"A lot of these are in rural areas and the roads just aren’t designed for the machinery that’s going on them," he said.

The presentation also ran through a list of the impacts of commercial wind farms.

"The visual effects are one of the flashpoint issues with wind turbines in local communities," McKeown said. "In rural landscapes or remote landscapes, they tend to be a rather large-scale industrial intrusion."

A "Danger" sign warns of high voltage near large commercial wind turbines.*

Noise has also been a problem.

"Wind turbines do make noise, make no mistake," McKeown said. "So in most of these rural areas, which are quiet areas, that noise becomes a serious concern for people."

Some have developed symptoms including sleep disturbance, headaches, ear pressure, vertigo, nausea, blurred vision and other problems when exposed to turbine noise. A New York physician, Dr. Nina Pierpont, has written a book called Wind Turbine Syndrome which describes case studies of this condition. She suggests a link between these symptoms and low frequency noise from turbines.

An opposing study sponsored by the American Wind Energy Association and the Canadian Wind Energy Association concluded that there is no evidence that wind turbine noise has direct physiological effects. However, it did indicate that some people are annoyed by wind turbine noise and this annoyance can have physical health impacts.

McKeown also mentioned wildlife issues. Bird kills by wind power are well known, he said, but changes in tower construction and siting have reduced them considerably. Today, both the Audubon Society and the Sierra Club support wind energy, as long as it is properly sited.

Bat kills might prove a bigger problem, McKeown reported, but not because bats collide with wind towers or turbine blades.

"When the blade passes the tower … there’s a low compression wave that comes out from in between the blade and the tower, and that actually pops the bats’ lungs if they’re too close to it," he said.

Management of wind farms to avoid or repel bats can reduce this, he added.

McKeown ended his presentation with economics. Wind farms will add to the local tax base, he said, and will create jobs, mostly in construction. For instance, LPI estimates that building 494 wind turbines in Calumet Township would create 100 short-term construction jobs, and seven ongoing maintenance jobs.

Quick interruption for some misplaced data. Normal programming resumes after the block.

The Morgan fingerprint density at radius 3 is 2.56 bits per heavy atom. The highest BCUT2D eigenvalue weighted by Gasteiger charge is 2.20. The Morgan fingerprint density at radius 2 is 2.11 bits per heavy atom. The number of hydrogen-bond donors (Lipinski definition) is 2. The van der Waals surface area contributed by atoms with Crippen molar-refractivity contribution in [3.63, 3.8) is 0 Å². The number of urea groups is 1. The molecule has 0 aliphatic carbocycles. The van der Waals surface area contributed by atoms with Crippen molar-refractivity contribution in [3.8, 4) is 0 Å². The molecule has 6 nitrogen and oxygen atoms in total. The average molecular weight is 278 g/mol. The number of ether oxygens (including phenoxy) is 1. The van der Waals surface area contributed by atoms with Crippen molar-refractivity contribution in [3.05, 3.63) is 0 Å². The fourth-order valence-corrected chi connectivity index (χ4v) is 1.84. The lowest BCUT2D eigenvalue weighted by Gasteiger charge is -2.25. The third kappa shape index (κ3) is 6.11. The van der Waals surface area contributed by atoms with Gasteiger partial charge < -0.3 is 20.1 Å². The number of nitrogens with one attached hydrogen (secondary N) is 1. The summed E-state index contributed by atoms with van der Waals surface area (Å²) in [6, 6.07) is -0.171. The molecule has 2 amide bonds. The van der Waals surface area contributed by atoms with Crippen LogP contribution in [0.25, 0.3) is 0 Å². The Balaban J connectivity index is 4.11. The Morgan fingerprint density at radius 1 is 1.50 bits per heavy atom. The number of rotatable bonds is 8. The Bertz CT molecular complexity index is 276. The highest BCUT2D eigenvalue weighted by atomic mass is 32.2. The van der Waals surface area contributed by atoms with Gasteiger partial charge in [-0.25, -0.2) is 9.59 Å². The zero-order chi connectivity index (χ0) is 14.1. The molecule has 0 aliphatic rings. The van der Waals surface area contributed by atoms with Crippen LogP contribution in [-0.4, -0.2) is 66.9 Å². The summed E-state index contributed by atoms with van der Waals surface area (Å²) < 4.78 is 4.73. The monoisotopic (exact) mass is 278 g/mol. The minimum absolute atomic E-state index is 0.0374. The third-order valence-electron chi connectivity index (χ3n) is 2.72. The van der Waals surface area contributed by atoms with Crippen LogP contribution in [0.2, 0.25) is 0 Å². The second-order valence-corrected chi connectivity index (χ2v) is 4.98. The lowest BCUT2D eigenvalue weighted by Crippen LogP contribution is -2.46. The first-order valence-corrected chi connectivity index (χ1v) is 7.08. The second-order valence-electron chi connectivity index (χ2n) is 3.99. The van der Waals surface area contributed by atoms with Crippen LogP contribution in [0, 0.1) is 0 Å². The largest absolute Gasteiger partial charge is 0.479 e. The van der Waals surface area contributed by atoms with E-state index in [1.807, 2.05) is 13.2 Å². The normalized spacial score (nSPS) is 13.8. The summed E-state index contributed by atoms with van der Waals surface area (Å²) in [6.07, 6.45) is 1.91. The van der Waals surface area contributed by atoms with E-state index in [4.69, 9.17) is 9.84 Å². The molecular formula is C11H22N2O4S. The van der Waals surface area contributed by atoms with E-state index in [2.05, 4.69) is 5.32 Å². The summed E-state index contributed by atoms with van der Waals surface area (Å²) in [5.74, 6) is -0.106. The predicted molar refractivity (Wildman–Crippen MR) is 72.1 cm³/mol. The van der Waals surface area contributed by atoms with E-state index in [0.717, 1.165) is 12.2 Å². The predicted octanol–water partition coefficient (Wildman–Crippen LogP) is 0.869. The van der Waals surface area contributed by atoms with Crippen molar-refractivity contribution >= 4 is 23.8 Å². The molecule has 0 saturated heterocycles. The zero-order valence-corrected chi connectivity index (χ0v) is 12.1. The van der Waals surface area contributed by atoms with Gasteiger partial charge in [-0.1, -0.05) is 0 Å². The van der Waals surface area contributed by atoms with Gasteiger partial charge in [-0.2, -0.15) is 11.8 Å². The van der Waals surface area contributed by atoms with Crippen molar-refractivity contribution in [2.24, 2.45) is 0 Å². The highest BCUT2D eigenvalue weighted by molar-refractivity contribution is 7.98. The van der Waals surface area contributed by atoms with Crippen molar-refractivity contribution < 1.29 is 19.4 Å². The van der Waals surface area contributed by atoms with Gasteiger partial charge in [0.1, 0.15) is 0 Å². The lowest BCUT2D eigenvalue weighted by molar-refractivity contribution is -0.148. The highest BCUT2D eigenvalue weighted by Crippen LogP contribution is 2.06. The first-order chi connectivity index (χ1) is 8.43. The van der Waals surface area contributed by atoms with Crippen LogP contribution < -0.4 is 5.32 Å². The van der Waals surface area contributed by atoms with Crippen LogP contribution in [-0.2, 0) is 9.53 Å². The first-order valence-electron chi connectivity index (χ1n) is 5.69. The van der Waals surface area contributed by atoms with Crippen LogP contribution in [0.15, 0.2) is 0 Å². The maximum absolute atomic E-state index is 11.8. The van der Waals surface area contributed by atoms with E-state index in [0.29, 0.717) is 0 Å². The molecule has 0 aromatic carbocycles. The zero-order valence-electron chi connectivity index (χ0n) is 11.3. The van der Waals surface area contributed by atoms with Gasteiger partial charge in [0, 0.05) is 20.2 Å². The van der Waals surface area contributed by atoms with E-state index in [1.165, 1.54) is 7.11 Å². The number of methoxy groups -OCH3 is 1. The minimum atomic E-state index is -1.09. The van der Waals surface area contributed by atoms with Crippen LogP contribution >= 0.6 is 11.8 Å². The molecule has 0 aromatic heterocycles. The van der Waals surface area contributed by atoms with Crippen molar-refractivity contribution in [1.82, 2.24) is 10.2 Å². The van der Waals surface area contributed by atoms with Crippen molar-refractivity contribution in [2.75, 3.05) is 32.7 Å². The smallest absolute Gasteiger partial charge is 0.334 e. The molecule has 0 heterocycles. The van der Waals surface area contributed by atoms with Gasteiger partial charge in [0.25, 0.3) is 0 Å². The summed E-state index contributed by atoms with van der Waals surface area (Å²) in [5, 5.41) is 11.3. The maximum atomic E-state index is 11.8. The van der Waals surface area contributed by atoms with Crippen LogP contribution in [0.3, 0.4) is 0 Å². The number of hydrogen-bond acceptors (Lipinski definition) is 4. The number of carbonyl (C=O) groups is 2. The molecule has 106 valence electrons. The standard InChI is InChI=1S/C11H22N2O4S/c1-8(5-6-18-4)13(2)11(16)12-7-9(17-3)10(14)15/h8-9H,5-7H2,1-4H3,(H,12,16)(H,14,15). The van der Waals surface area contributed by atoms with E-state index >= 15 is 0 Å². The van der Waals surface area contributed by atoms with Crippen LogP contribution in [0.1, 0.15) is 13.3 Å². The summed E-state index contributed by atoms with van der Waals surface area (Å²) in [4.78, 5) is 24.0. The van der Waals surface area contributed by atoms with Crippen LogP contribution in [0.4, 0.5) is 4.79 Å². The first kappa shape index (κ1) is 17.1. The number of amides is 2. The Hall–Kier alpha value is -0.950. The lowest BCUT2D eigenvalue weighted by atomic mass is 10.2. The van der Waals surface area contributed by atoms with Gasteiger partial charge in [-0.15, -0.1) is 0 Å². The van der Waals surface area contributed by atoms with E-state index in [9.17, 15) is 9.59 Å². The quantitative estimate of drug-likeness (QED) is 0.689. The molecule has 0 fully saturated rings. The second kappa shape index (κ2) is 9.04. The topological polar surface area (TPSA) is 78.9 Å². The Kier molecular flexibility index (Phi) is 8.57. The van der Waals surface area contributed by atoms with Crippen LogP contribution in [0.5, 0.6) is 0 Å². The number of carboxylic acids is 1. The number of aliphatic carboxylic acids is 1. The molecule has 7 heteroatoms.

Calumet Township has the highest wind development potential in Houghton County, LPI has calculated, followed by Hancock Township, Stanton Township and Osceola Township. All other Houghton County townships have low wind development potential, while all Keweenaw County townships have a very high potential.

Most studies have found that, in general, wind farms don’t seem to affect property values. McKeown added, however, that individual properties have lost value if a turbine is too close to a house, or if there is shadow flicker -- repetitive shadows caused by the turning of turbine blades in front of the sun, which is easily preventable with zoning.

"From a local zoning perspective, you just say you’re not allowed to do it," McKeown said. "Most areas that are unzoned in the state decide to zone because of something like this."

Without zoning, he noted, a local area has no control over a wind developer’s actions.

David Bidwell, who coordinated the information-gathering part of the program, distributed questionnaires to attendees before and after McKeown’s March 15 presentation. Answers from these will be added to other information collected by the team, including feedback gathered at a Feb. 22, 2010, meeting in Hancock. At that event, audience comments ranged from positive -- noting the cleaner air, greenhouse gas reductions and energy independence to be gained from wind farms -- to negative -- with loss of wildlife habitat, noise and loss of community control among possible problems. Several participants expressed a preference for residential and community-scale wind development, rather than large commercial wind farms.

The integrated assessment team also gathered information in Marquette on their trips to the U.P. A final report will be written later this year. It is intended to help shape wind energy policy at both the state and local level.

* This article and photos are © Copyright 2010 by Katharine T. Alvord. First North American Serial Rights. Printed with permission.

1 comment:

Hank said...

I'm already hearing stories of land owners signing contracts and not fully understanding the wordage. Somehow the the trade-off of money versus all the potential hazards of a wind farm doesn't sound all that impressive. Signer beware!!!